Rodrigues & Sons. The lemonade he produced was very popular
and regular supplies were made to Government House. He also
owned and managed a chemist shop in Meadows Street, in the
heart of the business district in Fort, Bombay. However, his
main focus appears to have been real estate for which he
developed a discerning eye, going on to add to the properties
he had inherited by acquiring several more.

Fortune continued to smile on Braz and reward his industry.
Just how much he multiplied his wealth may be gauged from the
schedule of assets in his will. The bulk of his estate
consisted of immovable assets, with the list of his
properties covering three foolscap sheets. Jewellery, cash in
banks and loans to others made up the rest. The sum total of
his worth in 1871 was recorded as Rs46,212. Certainly an
immense fortune for that day and age! Consider this: just one
of the listed properties, the shop in Meadows Street, Fort,
Bombay was valued at Rs3,000. At a conservative estimate,
such commercial premises in the heart of town would be worth
over Rupees 50 crores today!

Among his assets were two houses in Pali village, three
coconut groves in Juhu, one mango grove on Pali Road near
Calvary hill, some 50 rice fields in Pali-Khar, where T.P.S.
III (Town Planning Scheme III) has now been developed, and
also, grasslands known as batties, containing brab and date
trees. In addition, he purchased from Braz Fernandes, the
Portuguese Vice Consul, two houses on Mount Mary's hill,
jointly with Daniel Ignatius de Monte. At that time, neither
Braz nor Daniel could have guessed that one day Daniel's
granddaughter (Agnes Esperance deMonte) and Braz's youngest
son (Dominic Bonaventure Rodrigues) would be united in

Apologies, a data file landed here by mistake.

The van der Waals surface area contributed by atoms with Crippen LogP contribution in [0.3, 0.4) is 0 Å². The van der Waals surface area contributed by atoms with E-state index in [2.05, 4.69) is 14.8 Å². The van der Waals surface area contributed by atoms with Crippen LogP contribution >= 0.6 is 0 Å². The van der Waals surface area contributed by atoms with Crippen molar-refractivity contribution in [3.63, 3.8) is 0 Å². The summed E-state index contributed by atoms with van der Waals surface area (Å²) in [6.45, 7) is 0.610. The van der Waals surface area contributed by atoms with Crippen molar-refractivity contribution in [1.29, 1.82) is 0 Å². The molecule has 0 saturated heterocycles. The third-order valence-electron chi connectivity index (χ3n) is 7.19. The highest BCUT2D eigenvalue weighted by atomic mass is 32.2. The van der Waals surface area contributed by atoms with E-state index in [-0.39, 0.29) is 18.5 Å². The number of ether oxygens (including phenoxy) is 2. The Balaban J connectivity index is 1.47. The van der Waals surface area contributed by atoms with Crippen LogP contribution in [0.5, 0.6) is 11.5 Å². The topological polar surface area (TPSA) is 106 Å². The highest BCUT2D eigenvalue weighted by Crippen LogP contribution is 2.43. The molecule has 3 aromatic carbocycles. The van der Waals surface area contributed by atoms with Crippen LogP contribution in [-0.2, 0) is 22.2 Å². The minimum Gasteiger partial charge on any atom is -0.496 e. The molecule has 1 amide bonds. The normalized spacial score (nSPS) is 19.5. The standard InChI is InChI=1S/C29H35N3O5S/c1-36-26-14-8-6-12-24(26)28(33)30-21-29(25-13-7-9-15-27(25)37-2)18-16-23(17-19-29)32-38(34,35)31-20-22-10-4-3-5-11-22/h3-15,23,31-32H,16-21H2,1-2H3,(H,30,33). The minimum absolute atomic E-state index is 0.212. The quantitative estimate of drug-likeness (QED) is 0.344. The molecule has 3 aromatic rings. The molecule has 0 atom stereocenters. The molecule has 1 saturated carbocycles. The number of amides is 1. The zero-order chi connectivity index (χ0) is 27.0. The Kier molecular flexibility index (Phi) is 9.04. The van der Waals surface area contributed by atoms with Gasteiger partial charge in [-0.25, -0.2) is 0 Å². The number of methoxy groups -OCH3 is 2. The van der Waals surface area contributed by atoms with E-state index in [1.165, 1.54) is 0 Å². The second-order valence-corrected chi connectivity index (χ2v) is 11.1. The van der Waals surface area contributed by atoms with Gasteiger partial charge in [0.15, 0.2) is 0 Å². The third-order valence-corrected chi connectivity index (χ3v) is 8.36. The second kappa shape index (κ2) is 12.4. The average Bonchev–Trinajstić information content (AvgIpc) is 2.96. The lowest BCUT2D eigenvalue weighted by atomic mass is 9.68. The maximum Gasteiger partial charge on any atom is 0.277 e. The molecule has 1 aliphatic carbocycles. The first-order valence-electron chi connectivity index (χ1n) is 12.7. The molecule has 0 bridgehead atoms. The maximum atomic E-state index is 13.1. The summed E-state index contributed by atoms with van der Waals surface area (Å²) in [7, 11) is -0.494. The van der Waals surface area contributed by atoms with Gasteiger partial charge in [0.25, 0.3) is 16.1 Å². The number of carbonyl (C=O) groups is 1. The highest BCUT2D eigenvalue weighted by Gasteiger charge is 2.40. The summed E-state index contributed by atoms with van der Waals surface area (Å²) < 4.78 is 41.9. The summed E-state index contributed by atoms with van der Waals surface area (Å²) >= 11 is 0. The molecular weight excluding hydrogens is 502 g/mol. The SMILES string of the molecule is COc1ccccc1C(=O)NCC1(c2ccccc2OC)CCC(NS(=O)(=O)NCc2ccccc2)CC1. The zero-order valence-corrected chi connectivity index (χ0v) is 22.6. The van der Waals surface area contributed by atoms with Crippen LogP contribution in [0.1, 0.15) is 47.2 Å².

matrimony -- and live in the very house I am writing
about....

The house at 36 Hill Road came to be called burra
ghar (Big House). Visiting priests, bishops and
religious were known to have stayed there and
several wedding celebrations were hosted there. In
fact, in preparation for one such wedding, a large
quantity of liquor (no doubt a local brew, commonly
referred to as ‘country liquor') was stored on the
loft. For some reason, the wedding was called off
and the liquor was forgotten. When somebody
stumbled on this cache about 14 years later, a
celebration followed, and the quality and potency
of the spirit was declared the best ever sampled.

It was either Braz or one of his sons who built an oratory
with a cross inside it near the junction of Boran and Bazar
Roads, where the Rosary was recited and the 'cross feast' was
celebrated once a year with the traditional distribution of
boiled gram (chickpea). In time the pious practices petered
out, the tablet bearing the inscription vanished and the
place became a convenient station for fruit and vegetable
vendors to store their baskets and a spot where vagrants and
destitutes congregated. Then, some good Samaritan took it
upon himself to restore some of the original dignity. He made
a collection from interested Christians, had the place